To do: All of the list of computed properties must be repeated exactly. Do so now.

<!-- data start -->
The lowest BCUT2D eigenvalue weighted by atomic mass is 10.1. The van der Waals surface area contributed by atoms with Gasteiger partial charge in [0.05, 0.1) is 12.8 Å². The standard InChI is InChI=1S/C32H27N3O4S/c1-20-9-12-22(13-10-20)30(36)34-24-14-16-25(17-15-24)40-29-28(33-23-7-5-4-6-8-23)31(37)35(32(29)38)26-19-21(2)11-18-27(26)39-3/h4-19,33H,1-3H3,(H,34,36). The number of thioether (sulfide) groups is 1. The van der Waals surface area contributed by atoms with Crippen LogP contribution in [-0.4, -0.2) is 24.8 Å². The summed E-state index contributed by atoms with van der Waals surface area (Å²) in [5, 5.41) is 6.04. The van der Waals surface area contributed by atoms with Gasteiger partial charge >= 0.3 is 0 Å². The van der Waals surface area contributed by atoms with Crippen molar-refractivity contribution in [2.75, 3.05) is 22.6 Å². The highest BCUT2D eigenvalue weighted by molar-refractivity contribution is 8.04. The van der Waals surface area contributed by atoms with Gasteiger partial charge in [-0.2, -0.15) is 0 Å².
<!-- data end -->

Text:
The lowest BCUT2D eigenvalue weighted by atomic mass is 10.1. The van der Waals surface area contributed by atoms with Gasteiger partial charge in [0.05, 0.1) is 12.8 Å². The standard InChI is InChI=1S/C32H27N3O4S/c1-20-9-12-22(13-10-20)30(36)34-24-14-16-25(17-15-24)40-29-28(33-23-7-5-4-6-8-23)31(37)35(32(29)38)26-19-21(2)11-18-27(26)39-3/h4-19,33H,1-3H3,(H,34,36). The number of thioether (sulfide) groups is 1. The van der Waals surface area contributed by atoms with Crippen LogP contribution in [-0.4, -0.2) is 24.8 Å². The summed E-state index contributed by atoms with van der Waals surface area (Å²) in [5, 5.41) is 6.04. The van der Waals surface area contributed by atoms with Gasteiger partial charge >= 0.3 is 0 Å². The van der Waals surface area contributed by atoms with Crippen molar-refractivity contribution in [2.75, 3.05) is 22.6 Å². The highest BCUT2D eigenvalue weighted by molar-refractivity contribution is 8.04. The van der Waals surface area contributed by atoms with Gasteiger partial charge in [-0.2, -0.15) is 0 Å².